Product launches could turn your brand into one big joke on social media
Telling someone about your Twitter feed is like telling them about your dreams. But please forgive me, because that’s where this story starts.
One day last week, various jokes began to show up in my Twitter feed. Something to do with Sony. It became clear from these jokes that Sony was announcing the PlayStation 4 at a very, very long press conference. There were many jokes about it being a two-hour announcement that didn’t even show the actual console or tell you how much it would cost. When I woke up the next morning, to more of the same jokes, I realised there was something slightly new going on here and that it’s going to take businesses a while to figure it out.
The public will point out that everyone on the stage is male, they will point out everything you've done wrong
Once upon a time, companies just launched things to their trade press. They would put on a bit of a show, do a demo and that would be that. The journalists were there because it was their job to cover it. They would filter out most of the nonsense and pass along the important stuff to their readers. Everyone was happy. But then Apple turned these launches into things everyone was interested in, broadcast live on the web. (Not "everyone" – but you know.) So every business wanted to be as talked about as Apple, and so they started launching things on the web too.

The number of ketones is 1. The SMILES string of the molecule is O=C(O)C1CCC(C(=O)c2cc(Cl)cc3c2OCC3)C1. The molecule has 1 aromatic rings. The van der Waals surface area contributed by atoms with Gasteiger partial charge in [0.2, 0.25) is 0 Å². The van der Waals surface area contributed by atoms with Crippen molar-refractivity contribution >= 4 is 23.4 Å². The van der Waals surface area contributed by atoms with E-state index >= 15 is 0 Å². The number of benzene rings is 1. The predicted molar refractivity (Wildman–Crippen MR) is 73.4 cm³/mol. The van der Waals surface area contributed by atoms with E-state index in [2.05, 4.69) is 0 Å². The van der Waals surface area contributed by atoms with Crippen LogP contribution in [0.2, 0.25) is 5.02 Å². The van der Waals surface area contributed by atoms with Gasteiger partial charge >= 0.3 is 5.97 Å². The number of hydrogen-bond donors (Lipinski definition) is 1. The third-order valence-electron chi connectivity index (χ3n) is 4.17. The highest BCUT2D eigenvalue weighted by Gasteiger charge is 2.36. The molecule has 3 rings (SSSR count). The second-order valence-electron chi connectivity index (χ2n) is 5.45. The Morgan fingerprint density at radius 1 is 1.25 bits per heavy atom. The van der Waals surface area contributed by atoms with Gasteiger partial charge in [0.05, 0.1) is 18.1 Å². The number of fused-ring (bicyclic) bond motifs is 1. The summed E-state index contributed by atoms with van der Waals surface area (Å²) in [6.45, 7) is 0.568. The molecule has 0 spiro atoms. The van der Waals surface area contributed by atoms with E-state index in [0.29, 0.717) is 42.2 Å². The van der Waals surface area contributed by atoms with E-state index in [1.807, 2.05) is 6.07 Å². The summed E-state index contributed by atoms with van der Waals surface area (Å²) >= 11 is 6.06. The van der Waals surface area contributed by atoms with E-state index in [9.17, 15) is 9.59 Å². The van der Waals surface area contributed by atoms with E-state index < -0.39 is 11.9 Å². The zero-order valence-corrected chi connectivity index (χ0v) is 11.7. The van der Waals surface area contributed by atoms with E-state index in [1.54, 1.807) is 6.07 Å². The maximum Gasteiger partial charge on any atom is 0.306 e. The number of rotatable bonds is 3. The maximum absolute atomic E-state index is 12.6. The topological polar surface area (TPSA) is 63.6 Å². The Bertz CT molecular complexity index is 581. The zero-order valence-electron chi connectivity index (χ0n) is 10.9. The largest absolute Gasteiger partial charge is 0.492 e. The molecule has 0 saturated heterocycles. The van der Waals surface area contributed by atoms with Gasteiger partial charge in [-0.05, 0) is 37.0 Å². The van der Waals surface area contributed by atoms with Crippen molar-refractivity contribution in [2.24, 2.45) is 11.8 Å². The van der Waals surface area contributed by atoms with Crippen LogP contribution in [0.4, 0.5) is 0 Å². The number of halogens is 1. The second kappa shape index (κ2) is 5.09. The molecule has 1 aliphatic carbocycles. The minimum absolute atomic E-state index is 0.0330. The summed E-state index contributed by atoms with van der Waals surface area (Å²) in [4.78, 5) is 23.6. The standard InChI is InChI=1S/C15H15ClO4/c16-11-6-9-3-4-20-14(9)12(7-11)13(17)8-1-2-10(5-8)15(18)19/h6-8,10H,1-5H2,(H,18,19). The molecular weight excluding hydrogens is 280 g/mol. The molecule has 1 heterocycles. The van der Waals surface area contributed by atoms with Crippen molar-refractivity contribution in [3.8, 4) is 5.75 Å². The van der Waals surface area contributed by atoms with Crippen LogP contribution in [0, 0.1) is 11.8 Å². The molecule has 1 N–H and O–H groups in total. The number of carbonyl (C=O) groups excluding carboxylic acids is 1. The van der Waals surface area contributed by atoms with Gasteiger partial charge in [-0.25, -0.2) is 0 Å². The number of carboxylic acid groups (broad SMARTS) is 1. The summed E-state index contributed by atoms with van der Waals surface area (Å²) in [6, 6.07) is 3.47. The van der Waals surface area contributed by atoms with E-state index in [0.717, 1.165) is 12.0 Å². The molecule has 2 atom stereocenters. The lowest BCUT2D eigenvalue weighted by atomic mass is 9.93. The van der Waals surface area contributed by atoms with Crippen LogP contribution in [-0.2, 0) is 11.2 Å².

Unfortunately, they’d forgotten that the public is a demanding audience. (Especially a public gazing at you via a website, without having benefited from your free drinks.) They’ve not seen a thousand of these things before. They’re not used to the speeches and pronouncements. The public will point out that everyone on the stage is male, that the marketing director speaks nonsense, they will point out everything you’ve done wrong, and the sarcasm of the crowd will ensure the most devastating insult will get repeated the most. They’re a tough crowd. And that’s how your launch will look on social media.
It’s the same lesson we need to keep learning. There’s no point having divisions between internal and external. Everything’s public – and that means everything needs to be good.
Russell Davies is a creative director at Government Digital Services
This article was first published on campaignlive.co.uk
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